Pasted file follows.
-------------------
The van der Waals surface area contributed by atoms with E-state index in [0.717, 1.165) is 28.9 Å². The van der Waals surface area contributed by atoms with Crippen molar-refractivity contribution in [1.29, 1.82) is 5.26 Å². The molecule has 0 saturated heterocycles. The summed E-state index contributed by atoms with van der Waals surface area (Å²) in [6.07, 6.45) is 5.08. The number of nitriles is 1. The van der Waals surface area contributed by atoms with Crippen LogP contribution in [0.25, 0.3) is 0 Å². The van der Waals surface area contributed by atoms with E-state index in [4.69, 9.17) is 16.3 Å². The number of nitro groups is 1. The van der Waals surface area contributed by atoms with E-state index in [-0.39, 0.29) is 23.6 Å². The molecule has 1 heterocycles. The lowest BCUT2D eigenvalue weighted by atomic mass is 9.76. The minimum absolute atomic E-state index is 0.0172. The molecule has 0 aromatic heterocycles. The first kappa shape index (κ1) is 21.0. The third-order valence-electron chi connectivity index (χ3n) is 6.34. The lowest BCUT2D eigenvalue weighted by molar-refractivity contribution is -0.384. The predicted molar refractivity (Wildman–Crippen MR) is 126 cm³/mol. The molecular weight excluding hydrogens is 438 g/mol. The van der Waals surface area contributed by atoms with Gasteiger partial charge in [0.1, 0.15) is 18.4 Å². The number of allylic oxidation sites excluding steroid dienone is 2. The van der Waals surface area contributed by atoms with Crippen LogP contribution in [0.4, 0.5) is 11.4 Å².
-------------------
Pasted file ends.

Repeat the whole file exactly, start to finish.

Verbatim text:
The van der Waals surface area contributed by atoms with E-state index in [0.717, 1.165) is 28.9 Å². The van der Waals surface area contributed by atoms with Crippen molar-refractivity contribution in [1.29, 1.82) is 5.26 Å². The molecule has 0 saturated heterocycles. The summed E-state index contributed by atoms with van der Waals surface area (Å²) in [6.07, 6.45) is 5.08. The number of nitriles is 1. The van der Waals surface area contributed by atoms with Crippen LogP contribution in [0.25, 0.3) is 0 Å². The van der Waals surface area contributed by atoms with E-state index in [4.69, 9.17) is 16.3 Å². The number of nitro groups is 1. The van der Waals surface area contributed by atoms with E-state index in [-0.39, 0.29) is 23.6 Å². The molecule has 1 heterocycles. The lowest BCUT2D eigenvalue weighted by atomic mass is 9.76. The minimum absolute atomic E-state index is 0.0172. The molecule has 0 aromatic heterocycles. The first kappa shape index (κ1) is 21.0. The third-order valence-electron chi connectivity index (χ3n) is 6.34. The lowest BCUT2D eigenvalue weighted by molar-refractivity contribution is -0.384. The predicted molar refractivity (Wildman–Crippen MR) is 126 cm³/mol. The molecular weight excluding hydrogens is 438 g/mol. The van der Waals surface area contributed by atoms with Gasteiger partial charge in [0.1, 0.15) is 18.4 Å². The number of allylic oxidation sites excluding steroid dienone is 2. The van der Waals surface area contributed by atoms with Crippen LogP contribution in [0.4, 0.5) is 11.4 Å².